Game of Death – well, no film festival can be complete without a decent splatterfest. This was pure escapism for me.
It was sandwiched between two serious films dealing with very real issues (civil rights and rape) and unfortunately it was not really up to the competition. It started well and showed early promise both from a comic and blood-and-gore perspective, but then it lost momentum and imagination and it was all downhill from there. I had a couple of laughs. Forgettable. 2/5
I Am Not Your Negro – is a documentary on the US civil rights movement told through the elegant words of the writer and activist James Baldwin. It is a story that focuses on the tragic murders of his friends Malcolm X, Martin Luther King Jr., and Medgar Evers in the 1960s. The forces that drove those men and many others to their deaths many years ago still plague contemporary US society and I saw many parallels to racial fears, discrimination and xenophobia in our own society in Australia . Baldwin’s words are mostly voiced powerfully by Samuel L. Jackson, but there is also some footage shown of Baldwin at his elegant and eloquent best addressing TV hosts and a UK university crowd with such passion and his great facility with the English language.
What constantly came over to me from this film was a theme of willing or even wilful ignorance (of the plight of black Americans) in US society. This message isn’t brutally delivered but it is shocking and deeply disturbing nonetheless.
The original news footage, archival images and even Hollywood movie clips are selected and edited together beautifully. They greatly illustrate James Baldwin’s words and maintain the momentum and chronology of his message.
This is a most important documentary in the age of Trump and in a world that is dominated by media and politician fuelled fears of anyone different from the “norm”. I am really glad that I selected and saw this brilliant film. Stunning. 4.5/5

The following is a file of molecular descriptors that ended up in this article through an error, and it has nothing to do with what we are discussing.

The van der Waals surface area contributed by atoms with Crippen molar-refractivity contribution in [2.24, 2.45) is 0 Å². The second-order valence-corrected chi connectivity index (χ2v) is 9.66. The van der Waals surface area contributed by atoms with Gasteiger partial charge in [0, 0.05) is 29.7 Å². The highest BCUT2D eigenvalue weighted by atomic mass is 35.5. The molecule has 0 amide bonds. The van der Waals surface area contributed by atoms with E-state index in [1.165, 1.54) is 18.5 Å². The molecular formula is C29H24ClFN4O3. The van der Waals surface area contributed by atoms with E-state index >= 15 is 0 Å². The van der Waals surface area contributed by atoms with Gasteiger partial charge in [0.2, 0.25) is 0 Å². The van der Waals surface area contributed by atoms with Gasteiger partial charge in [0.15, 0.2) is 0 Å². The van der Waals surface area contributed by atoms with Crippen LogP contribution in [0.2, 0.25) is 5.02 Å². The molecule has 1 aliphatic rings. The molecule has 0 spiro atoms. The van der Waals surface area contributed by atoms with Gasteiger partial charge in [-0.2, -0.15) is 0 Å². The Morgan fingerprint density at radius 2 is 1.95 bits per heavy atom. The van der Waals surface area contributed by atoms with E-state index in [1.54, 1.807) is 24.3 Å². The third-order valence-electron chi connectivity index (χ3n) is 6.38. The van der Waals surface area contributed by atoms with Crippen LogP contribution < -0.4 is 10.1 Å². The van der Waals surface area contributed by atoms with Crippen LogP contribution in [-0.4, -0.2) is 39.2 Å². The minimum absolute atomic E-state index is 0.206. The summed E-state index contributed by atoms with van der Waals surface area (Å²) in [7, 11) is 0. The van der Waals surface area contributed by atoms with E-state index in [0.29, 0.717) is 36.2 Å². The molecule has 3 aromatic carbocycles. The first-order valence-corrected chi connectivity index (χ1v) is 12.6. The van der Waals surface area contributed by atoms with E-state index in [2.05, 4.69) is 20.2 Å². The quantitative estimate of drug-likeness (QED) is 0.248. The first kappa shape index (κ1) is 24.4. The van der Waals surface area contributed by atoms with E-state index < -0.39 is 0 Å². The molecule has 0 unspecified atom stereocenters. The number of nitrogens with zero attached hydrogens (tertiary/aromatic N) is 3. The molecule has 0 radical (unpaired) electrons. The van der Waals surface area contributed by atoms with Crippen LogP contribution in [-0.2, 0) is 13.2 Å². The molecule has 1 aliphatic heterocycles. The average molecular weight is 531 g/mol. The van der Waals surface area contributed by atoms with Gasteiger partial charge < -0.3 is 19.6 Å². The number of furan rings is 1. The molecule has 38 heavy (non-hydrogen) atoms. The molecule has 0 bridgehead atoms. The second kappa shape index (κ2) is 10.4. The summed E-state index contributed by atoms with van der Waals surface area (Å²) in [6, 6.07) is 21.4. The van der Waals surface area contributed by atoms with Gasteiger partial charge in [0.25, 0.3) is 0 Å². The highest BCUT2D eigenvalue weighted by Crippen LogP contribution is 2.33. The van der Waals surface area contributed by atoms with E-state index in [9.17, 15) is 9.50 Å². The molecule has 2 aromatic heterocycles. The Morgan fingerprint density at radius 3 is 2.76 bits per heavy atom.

God’s Own Country is a wonderful film from the UK. It is reviewed and promoted as a British version of Brokeback Mountain, but it is actually much better than that film. I loved everything about this film right from the start: the setting in Yorkshire; the stoic nature of the locals; the cast and their acting; the cinematography; the story-telling; the tenderness of the developing romantic relationship between the two guys; the presentation and direction of the film itself; the weaving in of archival imagery; and the realness of such a situation.
I can see the resemblance to Brokeback Mountain, but I found this film to be far more believable and I empathised a great deal more with the leading characters. I thought they were much less wooden in this film. The performances by Josh O’Connor and Alec Secareanu are amazingly good and starkly different. I hope we see a lot more from both of them. One of the best gay-themed movies I’ve ever seen. Beautiful. 4.5/5
Una is a powerful drama from the UK. It seemed interesting to me and was adapted from a very successful play. The storyline is about child sexual abuse and revenge so it isn’t a pleasant experience that everyone will enjoy. It is, however, handled very delicately and we don’t really have to delve into a great deal of the ugliness. There are a number of tense scenes in the move and they do not always end predictably. Maybe that ambiguousness in its story-telling technique is what makes us think more deeply about blame, revenge, guilt and redemption. Is redemption from some offence like this even possible?
I found the acting from the two leads Rooney Mara and Ben Mendelsohn to be very believable and they are well supported. Rooney’s character seems a bit confused and is sometimes less convincing in her purpose, but perhaps that too is how it might really be in this kind of situation.
I’m not going to put a spoiler on it, but I did talk to some friends who saw it on the same night and we came away with very different takes on the message left to us at the end of the movie. Is that based on our own life experience or the deliberate intent of the director Benedict Andrews? Good film making. 3.5/5